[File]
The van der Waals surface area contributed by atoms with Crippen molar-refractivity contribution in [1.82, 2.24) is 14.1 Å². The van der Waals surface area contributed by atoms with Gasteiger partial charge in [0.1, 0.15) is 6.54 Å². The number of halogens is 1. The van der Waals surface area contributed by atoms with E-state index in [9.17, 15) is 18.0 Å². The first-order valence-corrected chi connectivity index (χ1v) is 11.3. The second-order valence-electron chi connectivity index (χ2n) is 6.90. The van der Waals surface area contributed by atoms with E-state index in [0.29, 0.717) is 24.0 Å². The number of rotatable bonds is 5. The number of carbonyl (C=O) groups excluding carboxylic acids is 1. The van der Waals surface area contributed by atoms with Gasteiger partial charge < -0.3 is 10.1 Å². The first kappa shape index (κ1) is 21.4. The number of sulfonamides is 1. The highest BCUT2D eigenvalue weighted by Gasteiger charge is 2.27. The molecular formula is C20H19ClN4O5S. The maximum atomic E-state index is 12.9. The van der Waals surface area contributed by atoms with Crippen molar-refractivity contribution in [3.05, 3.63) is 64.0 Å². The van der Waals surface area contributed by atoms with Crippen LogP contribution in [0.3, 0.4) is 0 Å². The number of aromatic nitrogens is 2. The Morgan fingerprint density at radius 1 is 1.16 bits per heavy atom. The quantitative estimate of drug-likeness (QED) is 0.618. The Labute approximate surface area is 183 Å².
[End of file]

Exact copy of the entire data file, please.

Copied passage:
The van der Waals surface area contributed by atoms with Crippen molar-refractivity contribution in [1.82, 2.24) is 14.1 Å². The van der Waals surface area contributed by atoms with Gasteiger partial charge in [0.1, 0.15) is 6.54 Å². The number of halogens is 1. The van der Waals surface area contributed by atoms with E-state index in [9.17, 15) is 18.0 Å². The first-order valence-corrected chi connectivity index (χ1v) is 11.3. The second-order valence-electron chi connectivity index (χ2n) is 6.90. The van der Waals surface area contributed by atoms with E-state index in [0.29, 0.717) is 24.0 Å². The number of rotatable bonds is 5. The number of carbonyl (C=O) groups excluding carboxylic acids is 1. The van der Waals surface area contributed by atoms with Gasteiger partial charge < -0.3 is 10.1 Å². The first kappa shape index (κ1) is 21.4. The number of sulfonamides is 1. The highest BCUT2D eigenvalue weighted by Gasteiger charge is 2.27. The molecular formula is C20H19ClN4O5S. The maximum atomic E-state index is 12.9. The van der Waals surface area contributed by atoms with Crippen molar-refractivity contribution in [3.05, 3.63) is 64.0 Å². The van der Waals surface area contributed by atoms with Crippen LogP contribution in [0.3, 0.4) is 0 Å². The number of aromatic nitrogens is 2. The Morgan fingerprint density at radius 1 is 1.16 bits per heavy atom. The quantitative estimate of drug-likeness (QED) is 0.618. The Labute approximate surface area is 183 Å².